2009 Jeep Wrangler Unlimited Sahara Review
By Thom Cannell
The Auto Channel
Yes, it is a homage to the familiar Ford slogan of the 90’s, but absolutely applicable. For me it encapsulates the days I tested a 2009 Wrangler Unlimited.
I was trapped at the North American Auto Show with no way home. A Sunburst Orange Pearl colored four-door Jeep Wrangler Unlimited Sahara was offered, and since I’d not driven a Wrangler in three years I eagerly accepted an opportunity to rediscover my favorite off road vehicle. Making it a supremely attractive proposition was the Alberta Clipper predicted to add more inches to the already snow saturated highways of Michigan.
Accepting keys from the Marriott Renaissance Center valet, I first thought to raise the drivers side window against penetrating cold. Unfamiliarity can create confusion; it took me several minutes to locate the power window controls centrally located in the center of the broad dash. Given how abusively the vehicle can be used off the road it seems, in hindsight, sensible to put electrical controls out of casual reach. This is a clue to the uncompromising intent of a Wrangler, one reinforced by the considerable amount of body-colored painted steel exposed in the interior.
The rear seat easily swallowed two enormous wheeled duffels plus a camera bag and backpack through wide opening rear doors. I rejected opening the rear swing-away hatch with its exterior mounted spare tire as another vehicle was parked close behind.
At first I found the six-speed manual transmission a bit of a challenge. The gate for reverse felt sometimes too difficult (swing through the neutral gate with vigor!) and once too loose as I shifted from fourth into a grinding, embarrassing discovery of reverse. A day’s familiarity resolved that issue.
The promise of nasty snow dissolved into bountiful sunshine and I enjoyed the drive, particularly the high vantage point, abundant heat—Jeeps have always possessed powerful heaters—and surprisingly good audio from an Infinity sound system and Sirius Satellite radio. Another surprising fact, when equipped with the optional Freedom hard top, a Wrangler is pleasingly quiet inside. All of my previous test drives had been limited to warm weather soft-top and no-top driving, so this made my Wrangler a hospitable wintertime highway driver. Though the Freedom top has removable panels andcan be opened to the air in different ways, sub-teen temperatures effectively discouraged any experiments!
The engine, on wide open throttle, sounded a bit hectic and metallic. I thought the motor might be a robust four cylinder engine instead of the 3.8-liter V-6 actually under the hood. Its 200+ horsepower made joining traffic easy, and when my foot wasn’t on the floorboard, the engine was suitably quiet and restrained.
The Wrangler Unlimited, regardless of model, features a longer wheelbase at 116 inches. This makes it a smooth driver on the highway and allows seating and decent leg room for four, or five in the second row of seats, and rear seats fold 60/40, also folding flat to make 83 cubic feet of storage space. A new hidden under-floor storage space can keep important items away from unauthorized eyes. Wranglers are also equipped with the latest safety advances like electronic stability control, ABS and brake assist, multi-stage air bags, and seat-mounted side air bags.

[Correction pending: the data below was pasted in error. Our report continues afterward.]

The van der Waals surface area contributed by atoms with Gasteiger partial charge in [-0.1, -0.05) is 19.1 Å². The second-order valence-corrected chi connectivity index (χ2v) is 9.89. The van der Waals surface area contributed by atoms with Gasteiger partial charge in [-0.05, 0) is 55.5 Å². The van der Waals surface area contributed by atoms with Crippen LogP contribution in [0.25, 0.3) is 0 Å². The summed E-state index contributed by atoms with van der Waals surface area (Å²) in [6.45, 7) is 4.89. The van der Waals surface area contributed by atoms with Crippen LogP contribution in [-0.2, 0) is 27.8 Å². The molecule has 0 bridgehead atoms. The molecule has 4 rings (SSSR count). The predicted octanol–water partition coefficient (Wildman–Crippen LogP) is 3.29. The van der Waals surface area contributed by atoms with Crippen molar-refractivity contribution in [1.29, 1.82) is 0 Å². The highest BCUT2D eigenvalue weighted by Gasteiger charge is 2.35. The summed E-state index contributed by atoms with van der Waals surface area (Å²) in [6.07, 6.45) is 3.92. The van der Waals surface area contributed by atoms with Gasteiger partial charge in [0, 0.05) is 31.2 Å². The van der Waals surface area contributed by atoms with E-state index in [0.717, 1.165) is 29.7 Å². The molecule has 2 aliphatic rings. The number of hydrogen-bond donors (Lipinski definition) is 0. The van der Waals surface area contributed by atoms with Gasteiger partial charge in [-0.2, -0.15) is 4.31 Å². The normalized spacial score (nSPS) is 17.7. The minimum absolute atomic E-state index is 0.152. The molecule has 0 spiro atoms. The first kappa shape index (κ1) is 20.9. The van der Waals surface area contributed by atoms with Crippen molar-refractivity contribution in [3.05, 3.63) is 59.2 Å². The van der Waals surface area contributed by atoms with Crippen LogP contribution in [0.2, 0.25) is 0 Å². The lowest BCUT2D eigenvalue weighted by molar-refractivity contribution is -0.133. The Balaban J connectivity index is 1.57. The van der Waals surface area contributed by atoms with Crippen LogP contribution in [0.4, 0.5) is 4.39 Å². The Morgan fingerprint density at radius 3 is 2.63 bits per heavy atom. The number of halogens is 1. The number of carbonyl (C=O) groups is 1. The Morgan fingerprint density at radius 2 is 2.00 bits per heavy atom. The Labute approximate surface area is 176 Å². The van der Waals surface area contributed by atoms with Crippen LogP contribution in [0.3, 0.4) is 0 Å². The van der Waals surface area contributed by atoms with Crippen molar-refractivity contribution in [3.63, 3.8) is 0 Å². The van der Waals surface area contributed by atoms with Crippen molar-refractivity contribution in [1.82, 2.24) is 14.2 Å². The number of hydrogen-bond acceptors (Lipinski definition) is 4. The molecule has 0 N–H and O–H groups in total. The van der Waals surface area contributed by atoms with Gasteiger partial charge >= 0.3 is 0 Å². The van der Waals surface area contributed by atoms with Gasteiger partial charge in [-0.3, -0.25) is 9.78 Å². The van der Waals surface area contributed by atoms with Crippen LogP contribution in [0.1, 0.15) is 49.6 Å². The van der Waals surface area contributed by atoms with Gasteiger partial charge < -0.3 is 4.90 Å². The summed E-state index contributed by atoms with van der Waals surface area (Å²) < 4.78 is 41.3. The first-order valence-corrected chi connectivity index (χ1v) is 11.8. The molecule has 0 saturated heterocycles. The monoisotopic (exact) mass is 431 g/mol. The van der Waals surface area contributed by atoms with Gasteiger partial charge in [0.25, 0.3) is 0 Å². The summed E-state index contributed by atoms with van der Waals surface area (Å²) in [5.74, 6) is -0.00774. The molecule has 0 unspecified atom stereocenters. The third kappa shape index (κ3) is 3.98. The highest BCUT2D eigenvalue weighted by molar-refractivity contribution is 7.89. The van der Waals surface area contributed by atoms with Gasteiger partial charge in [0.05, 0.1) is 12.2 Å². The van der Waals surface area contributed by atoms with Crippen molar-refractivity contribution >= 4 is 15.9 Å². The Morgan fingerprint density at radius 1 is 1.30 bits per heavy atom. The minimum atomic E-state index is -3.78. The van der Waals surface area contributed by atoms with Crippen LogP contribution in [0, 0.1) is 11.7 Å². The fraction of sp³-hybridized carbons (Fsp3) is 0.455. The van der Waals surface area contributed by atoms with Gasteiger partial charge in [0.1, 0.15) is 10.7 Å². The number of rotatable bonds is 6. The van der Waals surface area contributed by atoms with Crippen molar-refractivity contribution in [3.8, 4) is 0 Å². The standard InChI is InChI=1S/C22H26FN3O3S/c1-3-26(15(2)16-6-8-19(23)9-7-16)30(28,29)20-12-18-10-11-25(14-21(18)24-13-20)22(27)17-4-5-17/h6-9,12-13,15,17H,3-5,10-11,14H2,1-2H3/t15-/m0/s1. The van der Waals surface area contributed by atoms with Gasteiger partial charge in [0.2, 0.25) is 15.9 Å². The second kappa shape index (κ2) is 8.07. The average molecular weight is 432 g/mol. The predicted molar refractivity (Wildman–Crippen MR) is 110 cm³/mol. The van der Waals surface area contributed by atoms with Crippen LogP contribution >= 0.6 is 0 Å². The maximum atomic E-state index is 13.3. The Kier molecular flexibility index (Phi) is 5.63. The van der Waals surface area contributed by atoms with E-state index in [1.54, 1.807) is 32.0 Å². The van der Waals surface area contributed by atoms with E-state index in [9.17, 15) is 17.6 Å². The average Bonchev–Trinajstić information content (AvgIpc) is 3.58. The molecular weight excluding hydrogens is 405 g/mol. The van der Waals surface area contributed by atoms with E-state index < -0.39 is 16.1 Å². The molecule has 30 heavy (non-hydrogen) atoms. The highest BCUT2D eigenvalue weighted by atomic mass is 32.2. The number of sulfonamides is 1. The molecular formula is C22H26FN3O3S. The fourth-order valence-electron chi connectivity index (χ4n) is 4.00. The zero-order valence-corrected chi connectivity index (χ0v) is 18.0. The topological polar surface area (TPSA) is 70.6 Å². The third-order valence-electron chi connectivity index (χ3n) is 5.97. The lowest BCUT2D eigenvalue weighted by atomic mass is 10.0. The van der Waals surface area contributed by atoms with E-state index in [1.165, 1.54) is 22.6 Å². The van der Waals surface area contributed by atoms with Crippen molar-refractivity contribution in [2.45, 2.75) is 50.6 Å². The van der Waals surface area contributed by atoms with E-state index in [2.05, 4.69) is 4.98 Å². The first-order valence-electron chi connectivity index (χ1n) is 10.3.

Overall, the Wrangler Unlimited is “better” than the Wrangler in terms of comfort. When compared to its sibling, the standard Wrangler the extra space for passengers and luggage is welcome. But get it out onto tight switchbacks in Colorado, Utah, New Mexico, or any mountain range and the longer wheelbase becomes problematic. Thus you have a choice of useful off road vehicles.
On the day weather did turn nasty I engaged the manual Command-Trac NV241 transfer case and shifted into four wheel high gears, feeling safe while others crept cautiously on glare ice and slippery packed snow.
Where the package could use a bit of improvement is in its ergonomics. I found the clutch pedal rode high, making it difficult to remove my foot with ease and speed. Fortunately there was sufficient variability in the seat and steering wheel to somewhat mitigate the problem, however it remained a source of distraction.
Here’s the Bullet Points:
- Jeeps are absolutely not for everyone, with their higher center of gravity, stoutly sprung suspensions and tall step-in height. However they remain the premier off road vehicle by design and rugged construction, robust off road capability, and affable demeanor.
- A solid model lineup with short and long wheel base models, and a option list that can create a real mountain warrior should you choose.
- Available 6-speed manual transmission for serious drivers.
- Interior that although minimalistic is pleasing and appropriate to the vehicle’s nature and purpose.
- Far better interior than past Wranglers, and with the hard top, the quietest I’ve tested.
- Optional four-speed automatic needs two more gears; many off roaders actually prefer automatics and a six-speed would easily offer improved low speed crawl.
- Manual transmission clutch and brake positions are not pleasant for shorter drivers in regular commuting.
In short, if you are an aspiring outdoors-person a Wrangler Unlimited will get you and three or four companions almost anywhere, any time, under any conditions. It will do so with an easy grace that is as home at climbing a mountain as the gravel road to that cottage “up North.”